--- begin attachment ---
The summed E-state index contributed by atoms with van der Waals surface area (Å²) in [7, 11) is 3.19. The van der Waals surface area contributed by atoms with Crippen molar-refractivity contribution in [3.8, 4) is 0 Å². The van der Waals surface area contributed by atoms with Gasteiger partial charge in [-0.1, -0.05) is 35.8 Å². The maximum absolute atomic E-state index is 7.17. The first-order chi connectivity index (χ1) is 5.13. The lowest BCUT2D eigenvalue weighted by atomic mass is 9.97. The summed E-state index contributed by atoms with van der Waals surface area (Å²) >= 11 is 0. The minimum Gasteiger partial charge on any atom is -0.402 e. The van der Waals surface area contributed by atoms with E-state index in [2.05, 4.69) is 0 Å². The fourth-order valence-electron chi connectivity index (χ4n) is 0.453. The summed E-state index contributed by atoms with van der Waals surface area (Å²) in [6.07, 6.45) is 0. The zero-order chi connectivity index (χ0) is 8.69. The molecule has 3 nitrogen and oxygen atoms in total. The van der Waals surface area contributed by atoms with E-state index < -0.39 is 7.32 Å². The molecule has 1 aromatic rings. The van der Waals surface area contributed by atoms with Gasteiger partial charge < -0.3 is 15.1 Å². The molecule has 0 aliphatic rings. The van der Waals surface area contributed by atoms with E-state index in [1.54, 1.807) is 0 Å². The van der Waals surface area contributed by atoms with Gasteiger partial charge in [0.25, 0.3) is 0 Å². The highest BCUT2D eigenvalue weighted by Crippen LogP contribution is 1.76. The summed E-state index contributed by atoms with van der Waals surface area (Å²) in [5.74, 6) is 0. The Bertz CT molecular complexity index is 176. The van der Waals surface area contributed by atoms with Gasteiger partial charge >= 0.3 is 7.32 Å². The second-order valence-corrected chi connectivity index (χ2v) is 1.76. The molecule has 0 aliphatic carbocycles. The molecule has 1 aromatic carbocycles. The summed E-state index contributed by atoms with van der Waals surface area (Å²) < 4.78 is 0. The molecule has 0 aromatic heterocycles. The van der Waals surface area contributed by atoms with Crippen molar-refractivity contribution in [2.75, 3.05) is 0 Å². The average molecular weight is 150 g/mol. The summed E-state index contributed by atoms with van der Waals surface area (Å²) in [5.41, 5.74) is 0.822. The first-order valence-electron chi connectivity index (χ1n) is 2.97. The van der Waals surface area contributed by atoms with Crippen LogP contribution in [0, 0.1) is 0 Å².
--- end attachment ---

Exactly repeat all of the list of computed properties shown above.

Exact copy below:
The summed E-state index contributed by atoms with van der Waals surface area (Å²) in [7, 11) is 3.19. The van der Waals surface area contributed by atoms with Crippen molar-refractivity contribution in [3.8, 4) is 0 Å². The van der Waals surface area contributed by atoms with Gasteiger partial charge in [-0.1, -0.05) is 35.8 Å². The maximum absolute atomic E-state index is 7.17. The first-order chi connectivity index (χ1) is 5.13. The lowest BCUT2D eigenvalue weighted by atomic mass is 9.97. The summed E-state index contributed by atoms with van der Waals surface area (Å²) >= 11 is 0. The minimum Gasteiger partial charge on any atom is -0.402 e. The van der Waals surface area contributed by atoms with E-state index in [2.05, 4.69) is 0 Å². The fourth-order valence-electron chi connectivity index (χ4n) is 0.453. The summed E-state index contributed by atoms with van der Waals surface area (Å²) in [6.07, 6.45) is 0. The zero-order chi connectivity index (χ0) is 8.69. The molecule has 3 nitrogen and oxygen atoms in total. The van der Waals surface area contributed by atoms with E-state index < -0.39 is 7.32 Å². The molecule has 1 aromatic rings. The van der Waals surface area contributed by atoms with Gasteiger partial charge < -0.3 is 15.1 Å². The molecule has 0 aliphatic rings. The van der Waals surface area contributed by atoms with E-state index in [1.54, 1.807) is 0 Å². The van der Waals surface area contributed by atoms with Gasteiger partial charge in [0.25, 0.3) is 0 Å². The highest BCUT2D eigenvalue weighted by Crippen LogP contribution is 1.76. The summed E-state index contributed by atoms with van der Waals surface area (Å²) in [5.74, 6) is 0. The Bertz CT molecular complexity index is 176. The van der Waals surface area contributed by atoms with Gasteiger partial charge >= 0.3 is 7.32 Å². The second-order valence-corrected chi connectivity index (χ2v) is 1.76. The molecule has 0 aliphatic carbocycles. The molecule has 1 aromatic carbocycles. The summed E-state index contributed by atoms with van der Waals surface area (Å²) < 4.78 is 0. The molecule has 0 aromatic heterocycles. The van der Waals surface area contributed by atoms with Crippen molar-refractivity contribution in [2.75, 3.05) is 0 Å². The average molecular weight is 150 g/mol. The summed E-state index contributed by atoms with van der Waals surface area (Å²) in [5.41, 5.74) is 0.822. The first-order valence-electron chi connectivity index (χ1n) is 2.97. The van der Waals surface area contributed by atoms with Crippen LogP contribution in [0, 0.1) is 0 Å².